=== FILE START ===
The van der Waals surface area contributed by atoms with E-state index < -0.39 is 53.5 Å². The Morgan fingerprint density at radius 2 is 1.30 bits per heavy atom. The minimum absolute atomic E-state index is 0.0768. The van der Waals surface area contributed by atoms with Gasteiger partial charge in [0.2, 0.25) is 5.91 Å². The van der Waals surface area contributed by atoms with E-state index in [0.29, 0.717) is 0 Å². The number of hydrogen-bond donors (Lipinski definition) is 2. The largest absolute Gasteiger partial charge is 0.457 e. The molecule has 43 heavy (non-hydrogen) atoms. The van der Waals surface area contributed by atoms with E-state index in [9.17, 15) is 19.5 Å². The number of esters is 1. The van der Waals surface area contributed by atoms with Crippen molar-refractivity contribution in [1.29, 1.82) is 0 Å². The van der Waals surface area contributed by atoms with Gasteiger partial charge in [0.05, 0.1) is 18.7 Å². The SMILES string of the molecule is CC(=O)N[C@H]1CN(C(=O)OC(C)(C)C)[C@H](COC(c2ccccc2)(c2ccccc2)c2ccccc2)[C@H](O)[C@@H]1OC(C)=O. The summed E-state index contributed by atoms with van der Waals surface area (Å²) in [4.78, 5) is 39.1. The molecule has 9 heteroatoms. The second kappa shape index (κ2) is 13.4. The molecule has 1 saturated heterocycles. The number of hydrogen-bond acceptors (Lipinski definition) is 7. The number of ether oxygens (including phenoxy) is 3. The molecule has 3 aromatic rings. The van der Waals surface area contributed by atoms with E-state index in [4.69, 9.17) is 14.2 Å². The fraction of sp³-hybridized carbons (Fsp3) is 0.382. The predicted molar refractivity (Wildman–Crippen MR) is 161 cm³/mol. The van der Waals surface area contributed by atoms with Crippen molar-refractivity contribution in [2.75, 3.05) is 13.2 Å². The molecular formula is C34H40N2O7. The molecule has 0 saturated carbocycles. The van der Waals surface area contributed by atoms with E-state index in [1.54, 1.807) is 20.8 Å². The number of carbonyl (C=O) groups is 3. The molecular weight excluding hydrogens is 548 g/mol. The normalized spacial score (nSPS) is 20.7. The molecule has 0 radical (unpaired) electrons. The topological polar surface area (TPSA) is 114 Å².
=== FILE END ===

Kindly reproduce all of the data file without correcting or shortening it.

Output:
The van der Waals surface area contributed by atoms with E-state index < -0.39 is 53.5 Å². The Morgan fingerprint density at radius 2 is 1.30 bits per heavy atom. The minimum absolute atomic E-state index is 0.0768. The van der Waals surface area contributed by atoms with Gasteiger partial charge in [0.2, 0.25) is 5.91 Å². The van der Waals surface area contributed by atoms with E-state index in [0.29, 0.717) is 0 Å². The number of hydrogen-bond donors (Lipinski definition) is 2. The largest absolute Gasteiger partial charge is 0.457 e. The molecule has 43 heavy (non-hydrogen) atoms. The van der Waals surface area contributed by atoms with E-state index in [9.17, 15) is 19.5 Å². The number of esters is 1. The van der Waals surface area contributed by atoms with Crippen molar-refractivity contribution in [1.29, 1.82) is 0 Å². The van der Waals surface area contributed by atoms with Gasteiger partial charge in [0.05, 0.1) is 18.7 Å². The SMILES string of the molecule is CC(=O)N[C@H]1CN(C(=O)OC(C)(C)C)[C@H](COC(c2ccccc2)(c2ccccc2)c2ccccc2)[C@H](O)[C@@H]1OC(C)=O. The summed E-state index contributed by atoms with van der Waals surface area (Å²) in [4.78, 5) is 39.1. The molecule has 9 heteroatoms. The second kappa shape index (κ2) is 13.4. The molecule has 1 saturated heterocycles. The number of hydrogen-bond acceptors (Lipinski definition) is 7. The number of ether oxygens (including phenoxy) is 3. The molecule has 3 aromatic rings. The van der Waals surface area contributed by atoms with E-state index in [4.69, 9.17) is 14.2 Å². The fraction of sp³-hybridized carbons (Fsp3) is 0.382. The predicted molar refractivity (Wildman–Crippen MR) is 161 cm³/mol. The van der Waals surface area contributed by atoms with Crippen molar-refractivity contribution in [2.75, 3.05) is 13.2 Å². The molecular formula is C34H40N2O7. The molecule has 0 saturated carbocycles. The van der Waals surface area contributed by atoms with E-state index in [1.54, 1.807) is 20.8 Å². The number of carbonyl (C=O) groups is 3. The molecular weight excluding hydrogens is 548 g/mol. The normalized spacial score (nSPS) is 20.7. The molecule has 0 radical (unpaired) electrons. The topological polar surface area (TPSA) is 114 Å².